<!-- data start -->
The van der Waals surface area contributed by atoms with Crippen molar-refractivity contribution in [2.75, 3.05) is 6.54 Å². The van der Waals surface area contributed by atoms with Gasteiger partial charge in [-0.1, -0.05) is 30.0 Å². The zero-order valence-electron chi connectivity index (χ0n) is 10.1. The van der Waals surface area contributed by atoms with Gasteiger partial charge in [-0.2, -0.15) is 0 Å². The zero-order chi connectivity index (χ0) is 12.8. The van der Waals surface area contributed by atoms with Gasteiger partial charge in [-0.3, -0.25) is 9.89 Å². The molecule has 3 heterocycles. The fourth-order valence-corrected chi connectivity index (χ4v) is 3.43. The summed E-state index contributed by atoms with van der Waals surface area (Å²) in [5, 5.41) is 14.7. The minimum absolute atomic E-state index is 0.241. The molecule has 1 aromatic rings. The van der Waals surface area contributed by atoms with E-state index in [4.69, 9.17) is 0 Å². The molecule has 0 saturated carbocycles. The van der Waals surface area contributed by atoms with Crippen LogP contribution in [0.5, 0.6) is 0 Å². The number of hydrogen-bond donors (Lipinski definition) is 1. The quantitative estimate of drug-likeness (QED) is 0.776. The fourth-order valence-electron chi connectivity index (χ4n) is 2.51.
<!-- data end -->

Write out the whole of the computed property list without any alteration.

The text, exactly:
The van der Waals surface area contributed by atoms with Crippen molar-refractivity contribution in [2.75, 3.05) is 6.54 Å². The van der Waals surface area contributed by atoms with Gasteiger partial charge in [-0.1, -0.05) is 30.0 Å². The zero-order valence-electron chi connectivity index (χ0n) is 10.1. The van der Waals surface area contributed by atoms with Gasteiger partial charge in [-0.2, -0.15) is 0 Å². The zero-order chi connectivity index (χ0) is 12.8. The van der Waals surface area contributed by atoms with Gasteiger partial charge in [-0.3, -0.25) is 9.89 Å². The molecule has 3 heterocycles. The fourth-order valence-corrected chi connectivity index (χ4v) is 3.43. The summed E-state index contributed by atoms with van der Waals surface area (Å²) in [5, 5.41) is 14.7. The minimum absolute atomic E-state index is 0.241. The molecule has 1 aromatic rings. The van der Waals surface area contributed by atoms with E-state index in [4.69, 9.17) is 0 Å². The molecule has 0 saturated carbocycles. The van der Waals surface area contributed by atoms with Crippen LogP contribution in [0.5, 0.6) is 0 Å². The number of hydrogen-bond donors (Lipinski definition) is 1. The quantitative estimate of drug-likeness (QED) is 0.776. The fourth-order valence-electron chi connectivity index (χ4n) is 2.51.